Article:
“Never trust anyone who has not brought a book with him.” - Anonymous

From “Lincoln 365,” by Arnold Kunst:
December 8
'No man is good enough to govern another man without that other's consent.'
- Abraham Lincoln

'An uneasy conscience is a hair in the mouth.'
- Mark Twain

Thursday, December 7, 2017

“Kittens are angels with whiskers.” - Anonymous

From “The Human Condition: A User’s Manual,” by Arnold Kunst
7 December
Little Johnny Stories V
Who’s more capricious - little Johnny or little Fluffy? One day, for reasons known only to the gods and in complete contradiction to everything Charles Darwin ever imagined, Fluffy jumps up onto Johnny’s lap. The reason this is remarkable is that Johnny has been persecuting Fluffy mercilessly for the entirety of that kitten’s short life – turning Fluffy into a living pretzel, pulling great gobs of fur from its tummy, tugging at a tail that can only be described as provocative. In any universe that proports to honor justice, that kitten should know better, and why it doesn’t, why it can’t read its own experience, is one of the great mysteries of the universe. Johnny, of course, is flattered that, in jumping onto his lap, Fluffy has finally Seen The Light. But, as kittens are want to do, especially since Johnny is back to his usual antics, Fluffy makes to leave Johnny’s lap.
It’s Johnny’s introduction to the following concept: “easy come, easy go.” And when Johnny gets a hint of Fluffy’s intentions, he angrily grabs at the last part to leave: that ever-provocative tail. And the harder Fluffy goes in the one direction the harder Johnny pulls in the other. Within a nano-second Fluffy does what any self-respecting feline would do in a similar satiation: go for a little traction, and, well, you get the picture. Johnny’s pride is hurt even more than his legs. The moral of the story: the good that comes without your bidding can as easily leave without you approval. Hopefully, Johnny will have grown up when he blesses all the Fluffies of his life as and when they want to jump off his lap…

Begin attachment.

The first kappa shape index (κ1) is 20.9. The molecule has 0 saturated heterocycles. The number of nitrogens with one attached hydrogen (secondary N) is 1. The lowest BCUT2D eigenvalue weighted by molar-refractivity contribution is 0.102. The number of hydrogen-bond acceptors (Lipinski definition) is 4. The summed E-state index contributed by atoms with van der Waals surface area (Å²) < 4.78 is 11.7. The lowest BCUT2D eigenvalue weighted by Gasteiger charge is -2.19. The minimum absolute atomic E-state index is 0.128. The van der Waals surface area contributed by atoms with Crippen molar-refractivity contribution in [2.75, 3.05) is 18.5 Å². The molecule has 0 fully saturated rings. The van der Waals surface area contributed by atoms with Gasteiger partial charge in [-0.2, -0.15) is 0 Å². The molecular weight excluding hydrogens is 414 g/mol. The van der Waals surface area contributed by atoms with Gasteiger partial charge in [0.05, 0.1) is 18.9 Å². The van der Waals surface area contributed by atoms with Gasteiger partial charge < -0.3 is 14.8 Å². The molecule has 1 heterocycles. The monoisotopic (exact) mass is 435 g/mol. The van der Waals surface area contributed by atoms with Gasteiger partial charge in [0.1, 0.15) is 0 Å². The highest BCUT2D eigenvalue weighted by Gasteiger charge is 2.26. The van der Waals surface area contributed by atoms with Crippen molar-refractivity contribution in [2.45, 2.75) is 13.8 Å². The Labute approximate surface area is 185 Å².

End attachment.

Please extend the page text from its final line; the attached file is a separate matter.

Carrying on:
“In the end we only regret the chances we didn’t take.” - Anonymous

From “Lincoln 365,” by Arnold Kunst:
December 7
One of the lessons that Lincoln lived by, particularly as the urge to war came to dominate North and South, was the importance of avoiding a rank appeal to naked emotion, a very powerful, seductive temptation indeed. And yet only a few years after Lincoln’s 1865 assassination no less a figure than Lincoln’s former Secretary of War Edwin Stanton was doing that very thing. During the campaign of 1868 Stanton stumped for the Republican presidential candidate Ulysses Grant. Stanton, according to the historian David Donald, ‘swept his Pennsylvania audiences for Grant by reading the Gettysburg Address. Then he said, tearfully, “You hear the voice of Father Abraham here tonight. Did he die in vain?...Let us here, every one, with uplifted hand, declare before Almighty God that the precious gift of this great heritage, consecrated in the blood of our soldiers, shall never perish from the earth. Now -” and he uplifted his hands – “all hands to God. I SWEAR IT!” After which his auditors all presumably went out and voted Republican.’

‘Passion has helped us, but can do so no more. It will in the future be our enemy. Reason – cold, calculating, unimpassioned reason – must furnish all the materials for our future support and defense.’
- Abraham Lincoln